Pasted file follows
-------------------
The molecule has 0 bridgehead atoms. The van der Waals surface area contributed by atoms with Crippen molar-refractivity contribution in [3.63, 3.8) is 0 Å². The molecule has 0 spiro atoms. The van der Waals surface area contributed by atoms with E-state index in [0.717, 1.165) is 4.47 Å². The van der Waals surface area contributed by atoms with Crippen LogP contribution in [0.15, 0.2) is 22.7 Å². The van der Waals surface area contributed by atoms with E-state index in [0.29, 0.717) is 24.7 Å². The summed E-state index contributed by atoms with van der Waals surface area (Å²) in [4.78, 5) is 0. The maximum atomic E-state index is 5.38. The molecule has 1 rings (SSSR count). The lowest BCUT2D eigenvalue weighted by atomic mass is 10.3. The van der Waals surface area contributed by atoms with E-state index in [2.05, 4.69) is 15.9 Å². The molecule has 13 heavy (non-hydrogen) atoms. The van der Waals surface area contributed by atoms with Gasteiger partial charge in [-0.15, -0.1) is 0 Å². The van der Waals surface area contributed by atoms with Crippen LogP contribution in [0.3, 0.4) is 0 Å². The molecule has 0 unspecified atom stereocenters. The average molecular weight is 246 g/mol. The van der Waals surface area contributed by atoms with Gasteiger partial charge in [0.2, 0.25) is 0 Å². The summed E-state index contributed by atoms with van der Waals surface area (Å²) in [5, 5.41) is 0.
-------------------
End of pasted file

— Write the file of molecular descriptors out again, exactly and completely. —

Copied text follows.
The molecule has 0 bridgehead atoms. The van der Waals surface area contributed by atoms with Crippen molar-refractivity contribution in [3.63, 3.8) is 0 Å². The molecule has 0 spiro atoms. The van der Waals surface area contributed by atoms with E-state index in [0.717, 1.165) is 4.47 Å². The van der Waals surface area contributed by atoms with Crippen LogP contribution in [0.15, 0.2) is 22.7 Å². The van der Waals surface area contributed by atoms with E-state index in [0.29, 0.717) is 24.7 Å². The summed E-state index contributed by atoms with van der Waals surface area (Å²) in [4.78, 5) is 0. The maximum atomic E-state index is 5.38. The molecule has 1 rings (SSSR count). The lowest BCUT2D eigenvalue weighted by atomic mass is 10.3. The van der Waals surface area contributed by atoms with E-state index in [2.05, 4.69) is 15.9 Å². The molecule has 13 heavy (non-hydrogen) atoms. The van der Waals surface area contributed by atoms with Gasteiger partial charge in [-0.15, -0.1) is 0 Å². The van der Waals surface area contributed by atoms with Crippen LogP contribution in [0.3, 0.4) is 0 Å². The molecule has 0 unspecified atom stereocenters. The average molecular weight is 246 g/mol. The van der Waals surface area contributed by atoms with Gasteiger partial charge in [0.2, 0.25) is 0 Å². The summed E-state index contributed by atoms with van der Waals surface area (Å²) in [5, 5.41) is 0.